Sep. 19, 2008 Recent advances in genetic screening will lead to safer pharmaceutical drugs, with reduced adverse side effects, if the methods are incorporated in clinical development. A rallying call to bring key scientists into this growing field of pharmacogenics, the application of genetics to drug development and safety, was made recently at a major conference organized by the European Science Foundation (ESF) in collaboration with the University of Barcelona.
Growing use of pharamacogenetics will not just reduce side effects, but also speed up the process of drug development by helping eliminate unsuitable candidates at an earlier stage and enable researchers to concentrate on the most promising compounds. The potential benefits are therefore enormous, with pharmacogenetics playing a major role in the emerging era of personalized medicine where drugs and treatments are increasingly tailored to the circumstances and genetic makeup of individuals and sub-groups within populations. It will complement existing methods, in particular animal testing, which although valuable sometimes fails to identify critical side effects that may be caused by individual genetic traits, or combinations of genes specific to the human species as a whole.
"It was confirmed by the conference that we need to ensure we have the appropriate study designs including randomised controlled trials to unravel the complexity of variable drug responses, and we need to embrace the new technologies such as whole genome scans to identify novel and known genetic predisposing factors," said the conference chair Munir Pirmohamed from the University of Liverpool in the UK.
Side effects can be caused by many factors relating to drug transport, immune response, and sometimes unexpected metabolic pathways, but as Pirmohamed noted, they fall into two main categories, type A and type B. "The majority (80-90%) of adverse drug reactions are type A – they are predictable from the known pharmacology of the drug, are dose-dependent, and can be alleviated by reducing or identifying the correct dose for the patient," said Pirmohamed, who gave the example of the anti-coagulant warfarin, widely used to prevent thrombosis in susceptible patients by inhibiting blood clotting. But without any blood clotting, patients would sooner or later bleed to death, so clearly warfarin must be given in the correct dose, finding the tight window between dangerous clotting and unstoppable bleeding. The point is that the correct dose varies between individuals, and this is where pharamacogenetics comes in. "Genetic factors can be important here," said Pirmohamed. While Type A reactions can often be picked up in animal testing or from general clinical analysis before human trials begin, pharmacogenetics has an important future role to play in establishing the correct dose for individuals.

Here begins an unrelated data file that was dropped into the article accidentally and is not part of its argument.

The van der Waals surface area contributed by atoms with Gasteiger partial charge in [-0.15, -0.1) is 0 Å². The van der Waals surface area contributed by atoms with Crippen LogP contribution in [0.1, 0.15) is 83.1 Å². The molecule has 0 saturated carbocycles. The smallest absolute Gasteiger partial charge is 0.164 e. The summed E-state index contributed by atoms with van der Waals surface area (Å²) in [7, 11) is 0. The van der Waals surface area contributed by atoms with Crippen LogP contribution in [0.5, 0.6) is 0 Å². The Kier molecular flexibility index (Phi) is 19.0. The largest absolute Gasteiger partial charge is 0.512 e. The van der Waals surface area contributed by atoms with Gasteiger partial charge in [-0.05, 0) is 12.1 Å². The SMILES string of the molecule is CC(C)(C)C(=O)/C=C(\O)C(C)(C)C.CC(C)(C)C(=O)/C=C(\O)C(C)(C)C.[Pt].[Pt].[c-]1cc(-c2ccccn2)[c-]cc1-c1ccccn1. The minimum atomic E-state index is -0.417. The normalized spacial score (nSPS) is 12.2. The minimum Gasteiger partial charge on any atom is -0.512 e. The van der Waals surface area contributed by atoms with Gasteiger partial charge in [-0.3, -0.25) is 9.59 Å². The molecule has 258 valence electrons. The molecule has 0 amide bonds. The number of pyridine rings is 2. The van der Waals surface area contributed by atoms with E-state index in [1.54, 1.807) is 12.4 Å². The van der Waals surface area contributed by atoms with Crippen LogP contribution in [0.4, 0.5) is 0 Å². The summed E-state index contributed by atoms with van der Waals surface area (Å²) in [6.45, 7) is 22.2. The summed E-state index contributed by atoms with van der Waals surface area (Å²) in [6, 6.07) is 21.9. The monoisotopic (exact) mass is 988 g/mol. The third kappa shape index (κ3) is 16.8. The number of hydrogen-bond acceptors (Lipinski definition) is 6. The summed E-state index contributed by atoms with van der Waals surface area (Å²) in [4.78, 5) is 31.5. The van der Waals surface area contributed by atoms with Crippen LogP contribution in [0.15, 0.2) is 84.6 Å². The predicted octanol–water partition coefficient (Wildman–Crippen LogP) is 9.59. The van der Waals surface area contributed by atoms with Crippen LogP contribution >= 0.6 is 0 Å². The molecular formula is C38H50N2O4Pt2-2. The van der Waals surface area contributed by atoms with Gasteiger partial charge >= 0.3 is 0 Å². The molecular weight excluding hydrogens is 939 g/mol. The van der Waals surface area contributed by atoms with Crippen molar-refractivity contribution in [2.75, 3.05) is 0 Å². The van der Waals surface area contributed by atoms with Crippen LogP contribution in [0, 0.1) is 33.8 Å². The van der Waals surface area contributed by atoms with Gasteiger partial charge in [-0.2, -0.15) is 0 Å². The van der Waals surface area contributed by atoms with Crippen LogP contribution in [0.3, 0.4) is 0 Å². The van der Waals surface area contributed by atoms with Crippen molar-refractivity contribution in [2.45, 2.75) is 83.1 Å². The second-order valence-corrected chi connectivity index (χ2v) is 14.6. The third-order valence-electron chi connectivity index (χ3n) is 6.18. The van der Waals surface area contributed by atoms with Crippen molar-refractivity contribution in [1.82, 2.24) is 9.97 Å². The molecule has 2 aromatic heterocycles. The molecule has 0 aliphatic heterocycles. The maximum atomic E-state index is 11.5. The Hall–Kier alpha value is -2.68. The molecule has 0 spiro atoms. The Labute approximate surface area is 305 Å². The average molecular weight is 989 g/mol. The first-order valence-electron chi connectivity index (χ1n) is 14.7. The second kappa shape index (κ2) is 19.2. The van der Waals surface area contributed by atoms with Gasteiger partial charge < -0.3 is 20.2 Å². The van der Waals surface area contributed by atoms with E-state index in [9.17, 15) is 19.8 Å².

Type B accounts for most the remaining 10%-20% of adverse drug reactions, including a variety of bizarre or unexpected responses that may be genetically dependent or alternatively shared by all people who take the drug.
Animal testing and other existing methods are much less successful at identifying Type B reactions however, which are more likely to go undetected until human trials begin. Indeed pharmacogenetics will also play an important role in uncovering these potentially lethal Type B reactions, including those involving the immune system's memory cells.
"The immune system is important in adverse reactions, and this conference did focus on certain aspects of predisposition to immune mediated reactions," said Pirmohamed. There was particular interest in the role of the HLA (Human Leukocyte Antigen) system, which directs the production and operation of immunity proteins, and is the source of the individual variation in immune response that leads both to population-wide protection against disease, and rejection of incompatible blood, tissue, or donated organs. This variation in HLA genes can also cause adverse reactions to certain drugs in some individuals but not others, leading in some cases to liver damage for example. "It is clear from the conference, and from the findings over the last few years, that the HLA system plays a major role in predisposing to certain immune mediated adverse reactions," said Pirmohamed.
Some drugs cause adverse reactions much more commonly among particular ethnic groups, resulting from particular alleles of HLA genes whose selection has been favoured by conditions in a given part of the world. One example is the anticonvulsant drug carbamazepine used to treat epilepsy, which can cause Stevens-Johnson syndrome. This is a severe allergic reaction causing skin rashes and lesions.
The ESF conference set the stage for developing methods of identifying such adverse reactions in advance by seeking associations between genes that may indicate where unexpected problems or severe reactions may occur. In particular it helped identify future targets and research objectives, said Pirmohamed.
"As with any other conference, the aim is for world class scientists to present their latest work, and for the audience to then consider whether it would be appropriate to incorporate particular techniques or methodologies into their work, and to individually decide how to do it. I know for many attendees, this did happen. It certainly did for me!"
The ESF/University of Barcelona conference, Pharmacogenetics and Pharmacogenomics: Adverse Drug Reactions, was held in the Costa Brava, Spain, in July 2008.
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